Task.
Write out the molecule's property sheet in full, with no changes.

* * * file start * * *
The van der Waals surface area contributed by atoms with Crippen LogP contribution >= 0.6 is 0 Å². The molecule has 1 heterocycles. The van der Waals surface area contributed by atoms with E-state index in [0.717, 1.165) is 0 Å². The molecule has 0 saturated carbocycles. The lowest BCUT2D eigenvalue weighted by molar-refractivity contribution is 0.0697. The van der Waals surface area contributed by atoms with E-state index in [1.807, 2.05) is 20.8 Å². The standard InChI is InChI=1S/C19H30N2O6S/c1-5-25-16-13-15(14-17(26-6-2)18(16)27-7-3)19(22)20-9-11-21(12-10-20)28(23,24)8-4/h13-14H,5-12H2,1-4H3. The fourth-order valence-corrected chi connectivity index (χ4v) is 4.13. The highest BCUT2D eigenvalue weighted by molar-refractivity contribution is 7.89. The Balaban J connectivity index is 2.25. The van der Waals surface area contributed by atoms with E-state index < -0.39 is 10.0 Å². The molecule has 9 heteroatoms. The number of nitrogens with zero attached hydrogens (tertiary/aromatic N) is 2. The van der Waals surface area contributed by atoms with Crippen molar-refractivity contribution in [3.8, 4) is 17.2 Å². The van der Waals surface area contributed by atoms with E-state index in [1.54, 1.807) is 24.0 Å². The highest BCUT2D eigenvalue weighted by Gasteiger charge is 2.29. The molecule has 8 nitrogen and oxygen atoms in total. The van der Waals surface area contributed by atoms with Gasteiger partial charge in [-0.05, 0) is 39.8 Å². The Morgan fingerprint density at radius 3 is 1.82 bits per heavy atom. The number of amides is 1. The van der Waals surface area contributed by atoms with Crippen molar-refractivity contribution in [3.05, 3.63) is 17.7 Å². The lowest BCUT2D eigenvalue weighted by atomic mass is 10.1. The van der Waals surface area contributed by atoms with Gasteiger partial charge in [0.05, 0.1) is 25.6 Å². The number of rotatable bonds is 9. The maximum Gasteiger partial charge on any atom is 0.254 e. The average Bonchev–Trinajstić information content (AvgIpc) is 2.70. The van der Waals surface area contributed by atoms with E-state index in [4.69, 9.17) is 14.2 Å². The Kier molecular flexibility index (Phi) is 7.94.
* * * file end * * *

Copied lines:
The van der Waals surface area contributed by atoms with Crippen LogP contribution >= 0.6 is 0 Å². The molecule has 1 heterocycles. The van der Waals surface area contributed by atoms with E-state index in [0.717, 1.165) is 0 Å². The molecule has 0 saturated carbocycles. The lowest BCUT2D eigenvalue weighted by molar-refractivity contribution is 0.0697. The van der Waals surface area contributed by atoms with E-state index in [1.807, 2.05) is 20.8 Å². The standard InChI is InChI=1S/C19H30N2O6S/c1-5-25-16-13-15(14-17(26-6-2)18(16)27-7-3)19(22)20-9-11-21(12-10-20)28(23,24)8-4/h13-14H,5-12H2,1-4H3. The fourth-order valence-corrected chi connectivity index (χ4v) is 4.13. The highest BCUT2D eigenvalue weighted by molar-refractivity contribution is 7.89. The Balaban J connectivity index is 2.25. The van der Waals surface area contributed by atoms with E-state index < -0.39 is 10.0 Å². The molecule has 9 heteroatoms. The number of nitrogens with zero attached hydrogens (tertiary/aromatic N) is 2. The van der Waals surface area contributed by atoms with Crippen molar-refractivity contribution in [3.8, 4) is 17.2 Å². The van der Waals surface area contributed by atoms with E-state index in [1.54, 1.807) is 24.0 Å². The highest BCUT2D eigenvalue weighted by Gasteiger charge is 2.29. The molecule has 8 nitrogen and oxygen atoms in total. The van der Waals surface area contributed by atoms with Gasteiger partial charge in [-0.05, 0) is 39.8 Å². The Morgan fingerprint density at radius 3 is 1.82 bits per heavy atom. The number of amides is 1. The van der Waals surface area contributed by atoms with Crippen molar-refractivity contribution in [3.05, 3.63) is 17.7 Å². The lowest BCUT2D eigenvalue weighted by atomic mass is 10.1. The van der Waals surface area contributed by atoms with Gasteiger partial charge in [0.05, 0.1) is 25.6 Å². The number of rotatable bonds is 9. The maximum Gasteiger partial charge on any atom is 0.254 e. The average Bonchev–Trinajstić information content (AvgIpc) is 2.70. The van der Waals surface area contributed by atoms with E-state index in [4.69, 9.17) is 14.2 Å². The Kier molecular flexibility index (Phi) is 7.94.